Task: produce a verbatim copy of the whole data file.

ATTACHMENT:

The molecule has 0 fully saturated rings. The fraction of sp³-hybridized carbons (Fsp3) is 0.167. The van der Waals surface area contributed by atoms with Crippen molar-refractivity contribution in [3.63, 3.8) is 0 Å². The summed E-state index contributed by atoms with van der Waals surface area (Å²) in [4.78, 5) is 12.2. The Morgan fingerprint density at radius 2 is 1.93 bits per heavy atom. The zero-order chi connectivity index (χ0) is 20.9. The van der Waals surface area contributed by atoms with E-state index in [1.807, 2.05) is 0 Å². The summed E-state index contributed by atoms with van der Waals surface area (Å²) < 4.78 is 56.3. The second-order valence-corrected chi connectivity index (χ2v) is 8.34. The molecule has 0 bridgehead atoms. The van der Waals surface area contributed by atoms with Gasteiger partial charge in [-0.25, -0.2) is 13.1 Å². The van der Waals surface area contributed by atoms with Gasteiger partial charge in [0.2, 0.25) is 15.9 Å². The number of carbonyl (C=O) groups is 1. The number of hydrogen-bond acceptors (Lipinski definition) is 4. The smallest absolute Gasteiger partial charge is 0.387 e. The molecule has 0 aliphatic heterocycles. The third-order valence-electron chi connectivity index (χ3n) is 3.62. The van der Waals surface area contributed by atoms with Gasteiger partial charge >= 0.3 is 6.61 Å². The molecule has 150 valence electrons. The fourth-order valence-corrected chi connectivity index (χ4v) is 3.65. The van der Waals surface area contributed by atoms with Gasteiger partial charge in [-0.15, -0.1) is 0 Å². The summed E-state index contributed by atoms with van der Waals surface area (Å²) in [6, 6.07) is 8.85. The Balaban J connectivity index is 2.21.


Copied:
The molecule has 0 fully saturated rings. The fraction of sp³-hybridized carbons (Fsp3) is 0.167. The van der Waals surface area contributed by atoms with Crippen molar-refractivity contribution in [3.63, 3.8) is 0 Å². The summed E-state index contributed by atoms with van der Waals surface area (Å²) in [4.78, 5) is 12.2. The Morgan fingerprint density at radius 2 is 1.93 bits per heavy atom. The zero-order chi connectivity index (χ0) is 20.9. The van der Waals surface area contributed by atoms with E-state index in [1.807, 2.05) is 0 Å². The summed E-state index contributed by atoms with van der Waals surface area (Å²) < 4.78 is 56.3. The second-order valence-corrected chi connectivity index (χ2v) is 8.34. The molecule has 0 bridgehead atoms. The van der Waals surface area contributed by atoms with Gasteiger partial charge in [-0.25, -0.2) is 13.1 Å². The van der Waals surface area contributed by atoms with Gasteiger partial charge in [0.2, 0.25) is 15.9 Å². The number of carbonyl (C=O) groups is 1. The number of hydrogen-bond acceptors (Lipinski definition) is 4. The smallest absolute Gasteiger partial charge is 0.387 e. The molecule has 0 aliphatic heterocycles. The third-order valence-electron chi connectivity index (χ3n) is 3.62. The van der Waals surface area contributed by atoms with Gasteiger partial charge >= 0.3 is 6.61 Å². The molecule has 150 valence electrons. The fourth-order valence-corrected chi connectivity index (χ4v) is 3.65. The van der Waals surface area contributed by atoms with Gasteiger partial charge in [-0.15, -0.1) is 0 Å². The summed E-state index contributed by atoms with van der Waals surface area (Å²) in [6, 6.07) is 8.85. The Balaban J connectivity index is 2.21.